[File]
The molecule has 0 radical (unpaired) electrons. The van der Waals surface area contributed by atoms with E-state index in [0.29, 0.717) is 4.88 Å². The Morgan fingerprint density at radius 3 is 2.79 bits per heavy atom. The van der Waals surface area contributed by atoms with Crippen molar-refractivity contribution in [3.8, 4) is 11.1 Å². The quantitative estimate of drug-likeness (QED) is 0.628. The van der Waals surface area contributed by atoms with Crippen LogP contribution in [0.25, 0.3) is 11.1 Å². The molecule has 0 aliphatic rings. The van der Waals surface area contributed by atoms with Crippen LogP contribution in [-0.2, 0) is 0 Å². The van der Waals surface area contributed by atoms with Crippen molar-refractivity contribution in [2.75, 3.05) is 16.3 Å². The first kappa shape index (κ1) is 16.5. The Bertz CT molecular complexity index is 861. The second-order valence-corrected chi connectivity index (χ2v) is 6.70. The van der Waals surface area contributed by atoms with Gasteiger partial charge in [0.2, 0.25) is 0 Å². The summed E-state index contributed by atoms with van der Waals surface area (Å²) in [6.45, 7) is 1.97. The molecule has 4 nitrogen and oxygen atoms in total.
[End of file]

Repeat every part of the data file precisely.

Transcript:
The molecule has 0 radical (unpaired) electrons. The van der Waals surface area contributed by atoms with E-state index in [0.29, 0.717) is 4.88 Å². The Morgan fingerprint density at radius 3 is 2.79 bits per heavy atom. The van der Waals surface area contributed by atoms with Crippen molar-refractivity contribution in [3.8, 4) is 11.1 Å². The quantitative estimate of drug-likeness (QED) is 0.628. The van der Waals surface area contributed by atoms with Crippen LogP contribution in [0.25, 0.3) is 11.1 Å². The molecule has 0 aliphatic rings. The van der Waals surface area contributed by atoms with Crippen LogP contribution in [-0.2, 0) is 0 Å². The van der Waals surface area contributed by atoms with Crippen molar-refractivity contribution in [2.75, 3.05) is 16.3 Å². The first kappa shape index (κ1) is 16.5. The Bertz CT molecular complexity index is 861. The second-order valence-corrected chi connectivity index (χ2v) is 6.70. The van der Waals surface area contributed by atoms with Gasteiger partial charge in [0.2, 0.25) is 0 Å². The summed E-state index contributed by atoms with van der Waals surface area (Å²) in [6.45, 7) is 1.97. The molecule has 4 nitrogen and oxygen atoms in total.